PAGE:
FORT MEADE, Md. (Army News Service) -- Col. Nick Johnson, Illinois Army National Guard detachment commander and civilian clinical psychologist, supports Soldiers and their families and helps the homeless for one reason only -- duty.
"I feel it's my duty to help anyone I can," said Johnson, commander of Illinois Army National Guard's 244th Digital Liaison Detachment in Chicago. "Duty is the Army value that really stands out to me. Duty to my family, Soldier and the Army, duty to my state, nation, and duty to humanity."
"Col. Johnson is a leader who truly cares about his Soldiers and their well-being," said Sgt. 1st Class Charles Chinski, 244th Digital Liaison Detachment sergeant. "He mentors and trains his officers and allows the senior [noncommissioned] officers to mentor the enlisted Soldiers in the unit."
As a civilian clinical psychologist with the Department of Veterans Affairs at the Naval Station Great Lakes' Recruit Evaluation Unit, Johnson ensures Navy recruits are mentally fit for military duty. He also examines sailors who are slated for duty in special operations as well as submariner and aircrew to ensure they are mentally suitable for such rigorous duty. Johnson provides support to recruits, he said, to build their resilience so they can complete basic training.
Johnson has served in the Illinois Army National Guard for 27 years and has more than 20 years of experience in the mental health field.
In his free time, he volunteers as a mentor to middle and high school students within Chicago's south suburban communities through the Leaders for Tomorrow Program, which is operated by his Theta Mu Lambda Chapter of Alpha Phi Alpha Fraternity. Additionally, he serves as the scholarship chairman for the chapter's foundation that awards financial scholarships to area young people who wish to pursue a college education.
Johnson also volunteers twice a month at Hilda's Place, a community shelter, where he helps poor and homeless people. There, he serves as a member of a crew, preparing and serving meals and cleaning the kitchen and dining areas. He also provides mentoring and other supportive services to the shelter's residents.
Johnson entered military service in 1989. As a Simultaneous Membership Participant, he drilled with an Illinois National Guard unit while at the same time pursuing his undergraduate degree and commission through the ROTC.
He enrolled in the SMP program following the advice of an ROTC noncommissioned instructor who learned that he wanted to be an infantry officer. The instructor told Johnson that, as an SMP cadet, he would have additional opportunities to become the infantryman and officer that he aspired to be.
Johnson received his commission in 1992 and subsequently completed his infantry training at Fort Benning, Georgia.
Johnson attended Chicago State University, earning a bachelor's degree in sociology in 1992, a master's in counseling in 1996 from Governors State University, and later a doctorate of psychology and clinical psychology from the Illinois School of Professional Psychology in 2004. He earned a master's degree of strategic studies at the Army War College in 2014 as a member of the resident class of 2014.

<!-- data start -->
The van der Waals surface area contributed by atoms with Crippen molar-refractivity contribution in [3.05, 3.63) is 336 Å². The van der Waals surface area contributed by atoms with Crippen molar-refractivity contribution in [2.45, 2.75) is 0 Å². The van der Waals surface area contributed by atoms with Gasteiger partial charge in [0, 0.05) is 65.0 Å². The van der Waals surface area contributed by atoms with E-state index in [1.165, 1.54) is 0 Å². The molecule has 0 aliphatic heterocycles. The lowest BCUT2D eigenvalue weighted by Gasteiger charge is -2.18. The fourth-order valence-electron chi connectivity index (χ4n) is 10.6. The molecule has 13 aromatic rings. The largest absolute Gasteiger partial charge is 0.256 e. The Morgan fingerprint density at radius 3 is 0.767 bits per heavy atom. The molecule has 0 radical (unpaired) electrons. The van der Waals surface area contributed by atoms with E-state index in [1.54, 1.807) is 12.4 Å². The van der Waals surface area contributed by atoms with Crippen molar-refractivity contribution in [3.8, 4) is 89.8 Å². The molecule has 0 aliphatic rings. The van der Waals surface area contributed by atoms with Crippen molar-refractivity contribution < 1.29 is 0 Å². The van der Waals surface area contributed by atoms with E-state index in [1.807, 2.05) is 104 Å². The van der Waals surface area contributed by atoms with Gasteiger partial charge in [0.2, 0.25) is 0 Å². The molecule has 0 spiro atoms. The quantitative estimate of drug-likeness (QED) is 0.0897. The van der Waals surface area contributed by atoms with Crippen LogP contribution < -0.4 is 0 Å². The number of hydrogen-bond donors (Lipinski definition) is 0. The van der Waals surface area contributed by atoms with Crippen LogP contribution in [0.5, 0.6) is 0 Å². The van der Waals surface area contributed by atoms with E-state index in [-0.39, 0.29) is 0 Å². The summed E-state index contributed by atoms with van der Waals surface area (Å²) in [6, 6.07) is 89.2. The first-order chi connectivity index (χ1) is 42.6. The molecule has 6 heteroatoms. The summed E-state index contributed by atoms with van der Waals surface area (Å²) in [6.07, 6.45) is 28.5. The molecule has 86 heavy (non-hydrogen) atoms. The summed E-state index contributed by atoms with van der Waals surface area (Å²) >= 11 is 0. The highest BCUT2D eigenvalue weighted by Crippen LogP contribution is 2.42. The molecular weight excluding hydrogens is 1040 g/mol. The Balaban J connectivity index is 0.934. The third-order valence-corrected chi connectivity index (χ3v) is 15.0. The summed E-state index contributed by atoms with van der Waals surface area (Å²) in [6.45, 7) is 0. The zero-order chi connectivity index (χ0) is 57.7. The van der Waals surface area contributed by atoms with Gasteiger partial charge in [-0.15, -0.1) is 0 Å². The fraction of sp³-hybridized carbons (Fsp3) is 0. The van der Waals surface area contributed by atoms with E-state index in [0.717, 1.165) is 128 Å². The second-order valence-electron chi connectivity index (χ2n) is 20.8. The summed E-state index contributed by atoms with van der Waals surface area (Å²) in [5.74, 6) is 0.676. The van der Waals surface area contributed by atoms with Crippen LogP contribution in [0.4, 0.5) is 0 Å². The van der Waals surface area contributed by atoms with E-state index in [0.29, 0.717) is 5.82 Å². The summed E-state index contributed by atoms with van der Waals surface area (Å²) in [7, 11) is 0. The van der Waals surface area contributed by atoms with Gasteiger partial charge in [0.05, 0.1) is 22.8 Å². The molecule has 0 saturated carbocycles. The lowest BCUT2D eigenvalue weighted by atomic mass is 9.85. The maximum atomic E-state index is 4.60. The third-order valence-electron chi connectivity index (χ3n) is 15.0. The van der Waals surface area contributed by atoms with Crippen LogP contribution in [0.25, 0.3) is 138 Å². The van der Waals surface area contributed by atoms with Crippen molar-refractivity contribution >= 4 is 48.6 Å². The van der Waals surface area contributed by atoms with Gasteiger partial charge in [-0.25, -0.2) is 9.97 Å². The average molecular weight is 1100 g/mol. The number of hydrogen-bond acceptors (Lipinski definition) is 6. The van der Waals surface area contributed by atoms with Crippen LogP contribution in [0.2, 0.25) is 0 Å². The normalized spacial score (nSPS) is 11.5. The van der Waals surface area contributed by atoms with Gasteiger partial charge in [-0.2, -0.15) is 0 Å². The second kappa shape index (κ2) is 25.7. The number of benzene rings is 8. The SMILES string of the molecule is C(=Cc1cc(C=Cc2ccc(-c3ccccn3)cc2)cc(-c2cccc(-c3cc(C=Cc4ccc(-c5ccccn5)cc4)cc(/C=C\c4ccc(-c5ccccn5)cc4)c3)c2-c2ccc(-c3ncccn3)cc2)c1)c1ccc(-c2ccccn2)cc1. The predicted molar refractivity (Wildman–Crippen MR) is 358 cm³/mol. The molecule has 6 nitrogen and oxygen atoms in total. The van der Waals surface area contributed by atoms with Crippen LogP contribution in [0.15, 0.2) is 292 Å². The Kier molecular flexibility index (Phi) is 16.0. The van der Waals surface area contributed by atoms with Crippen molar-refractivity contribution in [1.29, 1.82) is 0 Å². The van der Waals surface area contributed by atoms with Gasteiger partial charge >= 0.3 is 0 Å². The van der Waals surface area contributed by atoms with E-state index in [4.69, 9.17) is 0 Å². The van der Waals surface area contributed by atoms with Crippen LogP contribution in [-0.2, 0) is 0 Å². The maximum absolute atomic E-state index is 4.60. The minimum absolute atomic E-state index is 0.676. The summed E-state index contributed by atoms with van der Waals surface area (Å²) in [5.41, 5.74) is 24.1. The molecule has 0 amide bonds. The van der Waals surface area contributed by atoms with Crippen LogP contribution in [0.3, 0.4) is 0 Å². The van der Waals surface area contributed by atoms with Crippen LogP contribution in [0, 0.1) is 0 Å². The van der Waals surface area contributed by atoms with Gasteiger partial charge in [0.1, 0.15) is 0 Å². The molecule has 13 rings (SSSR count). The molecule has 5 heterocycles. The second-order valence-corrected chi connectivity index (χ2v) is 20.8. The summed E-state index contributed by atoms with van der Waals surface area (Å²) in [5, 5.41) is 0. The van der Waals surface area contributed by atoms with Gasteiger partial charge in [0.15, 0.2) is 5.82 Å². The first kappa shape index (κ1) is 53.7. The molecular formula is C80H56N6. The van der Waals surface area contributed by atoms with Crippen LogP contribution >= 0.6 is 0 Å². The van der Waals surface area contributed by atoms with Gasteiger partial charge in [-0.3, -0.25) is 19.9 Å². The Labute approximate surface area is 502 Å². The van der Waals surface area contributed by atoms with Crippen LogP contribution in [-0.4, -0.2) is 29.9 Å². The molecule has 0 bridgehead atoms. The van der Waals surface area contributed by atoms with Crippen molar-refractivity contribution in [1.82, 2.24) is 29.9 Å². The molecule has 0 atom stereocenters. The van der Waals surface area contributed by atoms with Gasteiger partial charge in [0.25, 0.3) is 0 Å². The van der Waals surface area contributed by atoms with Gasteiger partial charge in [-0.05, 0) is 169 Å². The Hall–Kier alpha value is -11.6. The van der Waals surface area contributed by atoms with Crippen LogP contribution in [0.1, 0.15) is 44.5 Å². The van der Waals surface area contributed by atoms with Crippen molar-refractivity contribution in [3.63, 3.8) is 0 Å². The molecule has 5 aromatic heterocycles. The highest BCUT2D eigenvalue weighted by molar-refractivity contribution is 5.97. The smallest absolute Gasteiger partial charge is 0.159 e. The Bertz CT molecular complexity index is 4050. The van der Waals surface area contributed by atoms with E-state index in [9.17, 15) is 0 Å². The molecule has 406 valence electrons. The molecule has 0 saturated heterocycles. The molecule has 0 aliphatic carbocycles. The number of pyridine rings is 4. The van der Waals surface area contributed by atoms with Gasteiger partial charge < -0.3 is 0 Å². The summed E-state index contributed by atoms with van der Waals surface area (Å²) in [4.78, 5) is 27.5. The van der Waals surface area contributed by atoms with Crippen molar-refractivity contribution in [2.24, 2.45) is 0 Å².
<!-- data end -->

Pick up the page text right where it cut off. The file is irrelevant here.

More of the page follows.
A military history buff since childhood, Johnson especially loves the 8th Illinois Infantry's history.
"The 8th Illinois Infantry represents not just the history of African-Americans within the Illinois National Guard who served gallantly in the U.S. military during one of the most pivotal times in recent history," Johnson said, "it represents African-American contributions to our country and the world. The 8th Illinois Infantry and other African American units that served in Europe introduced American jazz to their French counterparts. The 8th had the best jazz band of all."
Johnson said the Army has made tremendous progress in the treatment of African-American Soldiers.
"The social experiment of integrating the services was successful, but work continues in the areas of professional development and assignments and promotions," Johnson said. "These successes have also been transferred to our society at large. I believe there's still more work to do, but our military and society are well on its way to allow all to serve fully and reach the highest positions within our organizations."
For anyone considering joining the Army, Johnson advises them "to do your research to ensure that it really is the life that you want. Trainers, leaders, and peers will expect you to live up to your decision to enlist or seek a commission."
He considers the people he serves with to be exceptional Soldiers and leaders.
"I especially thank those whom I served with early in my career and on an embedded training team in Afghanistan. I owe much of my accomplishments to them," Johnson said. "Our Soldiers and junior leaders are the reason that our Army is the best in the world."
A resident of Evanston, Illinois, Johnson was raised on the southside of Chicago in a neighborhood where residents faced challenges like drugs and gang activity.
"I was never interested in participating in gangs or had a desire to use drugs growing up," Johnson said. "I was too involved in Army JROTC in high school and community activities and my parents would have killed me," Johnson said.
"I'm living the dream that started while playing Army with my toys as a child and serving in my high school's Army JROTC Program," he added.
"I owe so much to the Army and to the Illinois National Guard."
(Follow Don Wagner on Twitter: @WagnerARNEWS